Compared to the prior quarter, our adjusted EBITDA increased $72 million from $304 million. As noted in our press release this morning, all of our divisions improved compared to the prior year. Most of the increase was attributable to lower raw material costs, as direct costs improved $57 million. Continued sequential restructuring benefits of $13 million in both -- in lower fixed costs, as well as improved sales volumes, also lifted our earnings

Slide 9. Our year-over-year consolidated sales revenue for the third quarter increased 4%. This was primarily due to an improvement in our sales volumes of 7%, partially offset by a decrease in average selling prices of 3%. Regionally, our Rest of World category, which makes up 20% of our total revenue and is primarily comprised of Latin America, the Middle East and Africa, saw sales revenue increase of 14% despite the fact that Brazil was down 6%. Asia-Pacific and Europe each grew 3%, partially offset by the 1% decrease in North America. The decrease in North America was primarily attributable to lower PO/MTBE selling prices, where last year's price was unusually high as a result of industry supply outages.

Our Polyurethanes businesses is our largest and made up 45% of total revenue in the third quarter. MDI revenue increased 8% and more than offset lower PO/MTBE prices. Performance Products and Textile Effects both saw attractive growth, whereas we preferentially walked away from low-margin business in Advanced Materials. And Pigments is going through an industry destocking cycle. Compared to the prior quarter, sales revenues were flat, and increased average selling prices were offset by sales mix effect. Sales revenue was flat to up in our large divisions, Polyurethane and Performance Products, which represent more than 70% of our total revenue.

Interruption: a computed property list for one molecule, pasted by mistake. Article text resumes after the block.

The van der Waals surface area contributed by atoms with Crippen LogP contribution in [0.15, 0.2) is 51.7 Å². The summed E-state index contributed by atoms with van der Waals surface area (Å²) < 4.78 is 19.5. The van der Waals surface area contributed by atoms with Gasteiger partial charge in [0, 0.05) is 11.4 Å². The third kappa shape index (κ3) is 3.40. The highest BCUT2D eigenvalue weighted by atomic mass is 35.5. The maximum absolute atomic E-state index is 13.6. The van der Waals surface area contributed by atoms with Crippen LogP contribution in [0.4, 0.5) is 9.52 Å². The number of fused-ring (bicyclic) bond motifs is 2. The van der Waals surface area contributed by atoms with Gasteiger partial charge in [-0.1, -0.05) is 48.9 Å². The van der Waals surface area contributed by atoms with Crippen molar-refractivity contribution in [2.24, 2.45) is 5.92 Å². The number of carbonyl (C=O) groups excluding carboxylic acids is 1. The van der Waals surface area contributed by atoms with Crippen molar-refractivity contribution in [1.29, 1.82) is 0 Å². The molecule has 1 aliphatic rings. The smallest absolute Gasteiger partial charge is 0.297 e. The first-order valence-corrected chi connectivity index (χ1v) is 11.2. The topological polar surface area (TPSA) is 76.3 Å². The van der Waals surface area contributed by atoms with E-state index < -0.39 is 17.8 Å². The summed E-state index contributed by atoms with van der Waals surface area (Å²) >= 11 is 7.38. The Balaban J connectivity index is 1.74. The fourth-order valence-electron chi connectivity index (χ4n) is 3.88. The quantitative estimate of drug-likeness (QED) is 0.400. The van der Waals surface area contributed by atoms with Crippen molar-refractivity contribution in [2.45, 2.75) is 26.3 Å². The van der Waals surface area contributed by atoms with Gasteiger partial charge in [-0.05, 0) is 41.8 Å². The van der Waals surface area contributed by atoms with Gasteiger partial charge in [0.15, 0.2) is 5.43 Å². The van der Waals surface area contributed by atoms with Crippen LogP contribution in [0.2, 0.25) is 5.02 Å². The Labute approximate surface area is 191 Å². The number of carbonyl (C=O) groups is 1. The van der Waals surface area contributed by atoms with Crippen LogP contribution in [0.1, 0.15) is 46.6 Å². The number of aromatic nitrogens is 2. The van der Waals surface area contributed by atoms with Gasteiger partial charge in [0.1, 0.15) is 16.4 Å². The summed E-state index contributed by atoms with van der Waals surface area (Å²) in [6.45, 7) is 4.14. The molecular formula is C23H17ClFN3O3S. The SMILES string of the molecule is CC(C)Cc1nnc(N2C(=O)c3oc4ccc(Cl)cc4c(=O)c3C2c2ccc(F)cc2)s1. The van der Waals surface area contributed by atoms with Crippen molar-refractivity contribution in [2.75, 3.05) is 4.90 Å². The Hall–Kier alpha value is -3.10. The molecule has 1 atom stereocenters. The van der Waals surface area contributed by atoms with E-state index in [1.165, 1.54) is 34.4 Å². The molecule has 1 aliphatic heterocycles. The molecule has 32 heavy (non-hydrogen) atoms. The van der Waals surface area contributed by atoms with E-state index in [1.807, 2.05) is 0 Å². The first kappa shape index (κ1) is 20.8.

Let's go to Slide 10. We spent $114 million on capital expenditures in the third quarter of 2013 and $295 million in the 9 months ended September 30. In 2013, we expect to spend approximately $450 million on capital expenditures, which approximates our annual depreciation and amortization. On average, our annual maintenance capital expenditures are approximately $150 million. However, this year and next, we expect it to be between $175 million and $200 million as we update process safety systems at our largest facilities.